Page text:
As you said, no one will bat 1.000, so we need to be prepared for losses, and be able to survive them!

Anonymous says:

Learning from others is difficult without at least a small emotional twinge of a connection.

Thanks for feeling my pain, I sure did!

Anonymous says:

Excellent post. Good for you for not even considering walking away from your land payments!

Donna Freedman says:

I appreciate your honesty. You didn’t have to show the entire warts-and-all picture — but you did, so that others could learn from your experiences. Thanks for that.

Anonymous says:

Excellent analysis. As a current resident of the Gulf Coast, I consistently wonder about when the next big hurricane will roll through and eliminate even more property wealth in the region. It’s just a matter of time.

Anonymous says:

No doubt we are overdue. Sad to say…

Anonymous says:

Hopefully the next big one can hold off long enough for people for forget about it and drive up property values in the area again. I wish you the best, but I would be very hesitant to own a rental property or even my own home on the Gulf Coast. Like you say its really only a question of when, not if.

Anonymous says:

Any thoughts on today’s market? My wife and I bought our first rental house late last year (in Southern California) and currently have a second one in escrow. We have every intention of continuing to buy in the same area as long as the fundamentals of our approach stay consistent – 20% down, 80% bank-financed, plus several thousand in fix-up costs (REOs and short sales) and then rent for an average $400 positive monthly cash flow after mortgage, insurance, and tax payments.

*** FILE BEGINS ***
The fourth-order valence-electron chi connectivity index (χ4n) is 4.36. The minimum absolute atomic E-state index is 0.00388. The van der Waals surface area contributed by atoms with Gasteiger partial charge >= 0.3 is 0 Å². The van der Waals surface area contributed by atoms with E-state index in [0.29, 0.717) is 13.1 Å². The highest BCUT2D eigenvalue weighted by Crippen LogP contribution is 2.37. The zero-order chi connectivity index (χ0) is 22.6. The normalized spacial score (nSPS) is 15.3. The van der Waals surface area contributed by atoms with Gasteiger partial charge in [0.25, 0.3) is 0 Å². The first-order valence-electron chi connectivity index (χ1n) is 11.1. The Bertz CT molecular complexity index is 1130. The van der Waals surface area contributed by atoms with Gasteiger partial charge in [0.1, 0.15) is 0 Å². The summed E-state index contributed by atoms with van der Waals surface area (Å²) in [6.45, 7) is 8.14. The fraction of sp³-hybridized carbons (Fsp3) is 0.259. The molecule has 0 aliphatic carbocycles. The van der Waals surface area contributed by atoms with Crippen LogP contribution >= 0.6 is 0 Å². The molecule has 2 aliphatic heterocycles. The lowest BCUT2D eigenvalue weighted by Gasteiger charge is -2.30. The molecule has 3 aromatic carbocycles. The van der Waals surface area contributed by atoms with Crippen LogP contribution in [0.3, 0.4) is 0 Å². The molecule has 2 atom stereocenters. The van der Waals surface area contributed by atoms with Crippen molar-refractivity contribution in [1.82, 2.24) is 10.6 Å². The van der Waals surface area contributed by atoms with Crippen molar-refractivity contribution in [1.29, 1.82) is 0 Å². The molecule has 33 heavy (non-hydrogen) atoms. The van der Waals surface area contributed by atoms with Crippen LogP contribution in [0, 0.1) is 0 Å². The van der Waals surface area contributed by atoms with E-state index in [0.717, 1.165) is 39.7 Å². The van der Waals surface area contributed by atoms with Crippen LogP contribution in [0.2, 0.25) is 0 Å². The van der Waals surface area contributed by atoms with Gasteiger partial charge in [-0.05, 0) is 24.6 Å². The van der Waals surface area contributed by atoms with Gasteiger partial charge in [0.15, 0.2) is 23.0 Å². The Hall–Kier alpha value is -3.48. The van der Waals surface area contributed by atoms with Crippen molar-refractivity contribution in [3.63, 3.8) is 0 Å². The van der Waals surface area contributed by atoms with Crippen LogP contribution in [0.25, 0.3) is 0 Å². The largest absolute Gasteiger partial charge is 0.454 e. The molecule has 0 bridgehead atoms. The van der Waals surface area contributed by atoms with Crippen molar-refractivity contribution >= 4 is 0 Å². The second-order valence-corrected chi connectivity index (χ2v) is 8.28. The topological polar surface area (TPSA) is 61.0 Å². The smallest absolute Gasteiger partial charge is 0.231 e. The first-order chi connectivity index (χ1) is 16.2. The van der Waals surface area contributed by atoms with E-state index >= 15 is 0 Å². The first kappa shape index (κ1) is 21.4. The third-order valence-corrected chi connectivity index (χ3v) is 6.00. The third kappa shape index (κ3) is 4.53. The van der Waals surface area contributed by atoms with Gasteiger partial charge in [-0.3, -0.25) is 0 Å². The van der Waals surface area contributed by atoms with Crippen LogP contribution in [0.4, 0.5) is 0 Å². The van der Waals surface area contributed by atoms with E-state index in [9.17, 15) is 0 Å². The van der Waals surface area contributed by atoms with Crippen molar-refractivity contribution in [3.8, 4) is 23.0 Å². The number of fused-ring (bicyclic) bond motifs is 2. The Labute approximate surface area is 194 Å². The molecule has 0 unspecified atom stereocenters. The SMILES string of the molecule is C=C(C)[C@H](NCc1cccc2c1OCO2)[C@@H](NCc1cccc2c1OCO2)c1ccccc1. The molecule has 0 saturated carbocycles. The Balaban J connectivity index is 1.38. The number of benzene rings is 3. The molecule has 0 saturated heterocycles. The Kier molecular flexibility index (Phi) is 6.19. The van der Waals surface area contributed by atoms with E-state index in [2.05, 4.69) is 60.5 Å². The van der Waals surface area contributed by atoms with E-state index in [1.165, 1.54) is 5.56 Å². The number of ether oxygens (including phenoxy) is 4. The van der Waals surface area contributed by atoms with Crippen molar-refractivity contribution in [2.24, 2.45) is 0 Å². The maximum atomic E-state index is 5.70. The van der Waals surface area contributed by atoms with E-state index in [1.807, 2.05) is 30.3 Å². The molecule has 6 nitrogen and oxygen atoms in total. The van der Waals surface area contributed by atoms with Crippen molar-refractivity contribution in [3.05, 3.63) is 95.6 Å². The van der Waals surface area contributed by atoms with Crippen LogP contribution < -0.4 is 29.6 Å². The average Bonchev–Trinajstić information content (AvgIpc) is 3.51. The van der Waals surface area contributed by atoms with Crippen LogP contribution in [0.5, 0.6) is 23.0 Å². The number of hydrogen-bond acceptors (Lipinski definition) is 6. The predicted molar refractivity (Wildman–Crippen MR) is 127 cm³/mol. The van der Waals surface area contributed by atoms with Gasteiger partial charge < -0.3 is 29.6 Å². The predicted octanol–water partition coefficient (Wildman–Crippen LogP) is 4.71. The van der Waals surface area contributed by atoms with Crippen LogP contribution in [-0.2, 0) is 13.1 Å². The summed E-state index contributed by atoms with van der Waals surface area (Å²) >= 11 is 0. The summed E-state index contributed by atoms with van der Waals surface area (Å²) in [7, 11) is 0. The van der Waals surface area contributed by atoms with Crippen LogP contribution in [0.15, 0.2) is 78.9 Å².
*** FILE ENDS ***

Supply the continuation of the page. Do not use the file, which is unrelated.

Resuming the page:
We’re clearly not in a speculative bubble in real estate right now, though as always there are still risks. My biggest concern is the possibility of the whole area’s population contracting over the long term, making tenants (or buyers) hard to find and pushing down rents and prices for good. Short of that happening though, there seems to be few major risks in relation to the upside potential since we have no intention of selling the houses anytime soon (and a “double-dip” in the housing market would make it easier for us to buy more rather than concern us about our current property values).

Anonymous says:

Hey Jonathan, as the disclaimer somewhere around here states: I can’t give personal financial advice
My off the cuff thoughts about concerns i would have in a similar situation would be cash flow for prolonged vacancies, adequate insurance for fires, or earthquakes, and the real stresses involved as a landlord.